So far, there are also no effective international or regional mediations, and Ethiopia reiterates that it insists on its position. This means that the region is on the verge of a protracted conflict, which will result in widespread instability and unmanageable repercussions.
He said that Egypt has adapted a cooperative path and seeks to avoid confrontation or conflict, but Ethiopia insists on pressuring Egypt and Sudan into making difficult choices. These involve either surrendering to turning the River Nile into an Ethiopian possession, or defending themselves and their peoples’ right to life and development.
Regarding Ethiopia’s claims that the failure of the Kinshasa negotiations did not come from its side, Raslan said that these lies have become exposed.
He notes that it is, in fact, Ethiopia that rejected all proposals that the Quartet be mediators or even facilitators or any proposal of any kind. It has, instead, encouraged the tripartite negotiation formula. The latter has still not seen success, even after ten years.
Regarding Ethiopia’s call to the UN Security Council to urge Egypt and Sudan to return to the negotiations table, Raslan views the Ethiopian leadership as overwhelmed by its delusions.
This is especially since there is awareness among the international community about those who want to negotiate and make real progress in the interest of all parties in the Nile Basin, and those who want to procrastinate.
Raslan said that the options have become narrow after all opportunities for negotiation have been exhausted.
Consequently, if the current situation continues and Ethiopia proceeds towards the second filling, the Egyptian position has been expressed in President Al-Sisi’s statements that all options are open.
This is a diplomatic term that means shifting to the path of confrontation and conflict, and this includes a wide range of tools and means, the highest of which is war.
For his part, Mustafa Dardig, a Sudanese researcher on African affairs, said that according to the international law of Ethiopia, it is not entitled to not recognise international agreements on the pretext that they were signed during the colonial era. The statement by Ethiopia’s Mekonnen expresses the country’s stance on the matter, as a clear and explicit refusal to abide by the covenants and international treaties.
He added that despite this, Egypt and Sudan send positive messages of genuine desire to reach a fair agreement that would bring everyone’s interests.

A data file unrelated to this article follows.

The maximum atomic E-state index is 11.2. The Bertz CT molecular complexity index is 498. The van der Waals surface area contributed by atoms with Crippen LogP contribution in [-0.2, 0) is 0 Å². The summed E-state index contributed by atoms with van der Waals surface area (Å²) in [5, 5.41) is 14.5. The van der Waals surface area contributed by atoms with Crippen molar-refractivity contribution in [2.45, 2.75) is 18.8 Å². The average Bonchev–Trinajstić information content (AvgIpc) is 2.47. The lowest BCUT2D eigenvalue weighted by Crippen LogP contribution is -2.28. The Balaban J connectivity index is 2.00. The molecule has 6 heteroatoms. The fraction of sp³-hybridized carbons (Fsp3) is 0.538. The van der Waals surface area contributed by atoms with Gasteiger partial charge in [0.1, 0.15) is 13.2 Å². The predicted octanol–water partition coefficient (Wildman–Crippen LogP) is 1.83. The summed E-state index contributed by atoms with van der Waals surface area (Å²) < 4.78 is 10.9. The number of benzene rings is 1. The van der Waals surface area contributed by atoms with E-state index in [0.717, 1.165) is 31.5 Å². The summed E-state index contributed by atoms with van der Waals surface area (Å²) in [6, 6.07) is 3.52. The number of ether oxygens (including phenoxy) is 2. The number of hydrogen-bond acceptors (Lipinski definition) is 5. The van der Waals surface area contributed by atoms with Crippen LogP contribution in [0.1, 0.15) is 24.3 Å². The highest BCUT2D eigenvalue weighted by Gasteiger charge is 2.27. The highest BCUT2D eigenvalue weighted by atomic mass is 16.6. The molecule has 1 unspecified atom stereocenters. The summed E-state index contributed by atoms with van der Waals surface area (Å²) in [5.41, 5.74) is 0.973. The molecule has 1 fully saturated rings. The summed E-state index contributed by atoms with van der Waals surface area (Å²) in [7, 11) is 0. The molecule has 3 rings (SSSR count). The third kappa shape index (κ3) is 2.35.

Sudanese Prime Minister Abdullah Hamdouk called upon his Egyptian and Ethiopian counterparts to a tripartite summit meeting. These would try to bring the negotiations back from the brink, based on the agreement of principles signed by Egypt, Sudan, and Ethiopia in 2015.
On the military option, Dardig said that Sudan’s Al-Sadiq has ruled out resorting to the “military option”, to prevent Ethiopia from continuing the dam construction project.
He said, “There is no room for talking about the military option. We are now talking about political options.”
Dardig also reiterated the statement by the President of the Sudanese Sovereignty Council, Abdel Fattah Al-Burhan, who noted, “We are negotiating and holding dialogue with the Ethiopian side through African mediation but to no avail.”
This statement indicates Khartoum’s desire to expand the mediation circle, and to break it out of the circle of the African Union (AU). The Quartet initiative was the best evidence, which Addis Ababa did not approve of.
“In my opinion, what complicates the GERD file the most is the public opinion in Ethiopia and Egypt, in particular from the Ethiopian side, especially taking into account how it’s being used in the upcoming elections,” Dardig said, “This makes the Ethiopian leadership prefer the populist discourse to respond to external voices.”
He, however, believes that the option of proposing the Quartet mediation by the AU, the European Union (EU), the UN Security Council, the UN, and the US, which Ethiopia had reservations on, is still an option.
The researcher proposes that it become a group of five, with the invitation of China to join the mediation, the country being an important player in the region. Their presence may also give more confidence to Ethiopian decision-makers.
As for some writings in the Sudanese press about the benefits of the GERD in Sudan, he said, they are individual writings in the newspapers. The Ethiopian dam remains a low priority in Sudanese public opinion, due to many other challenges and developments that dominate the country’s daily affairs.
As a result, it is not more than voices speaking that do not have a popular backer who agree in their opinion about the advantages of the dam, unlike the truth. But here we refer to decision-makers in Sudan, and in this important historical period that Sudan is going through, they are fully aware of the matter, and of the negative repercussions of the dam on Sudan, whether at the present time or in the future.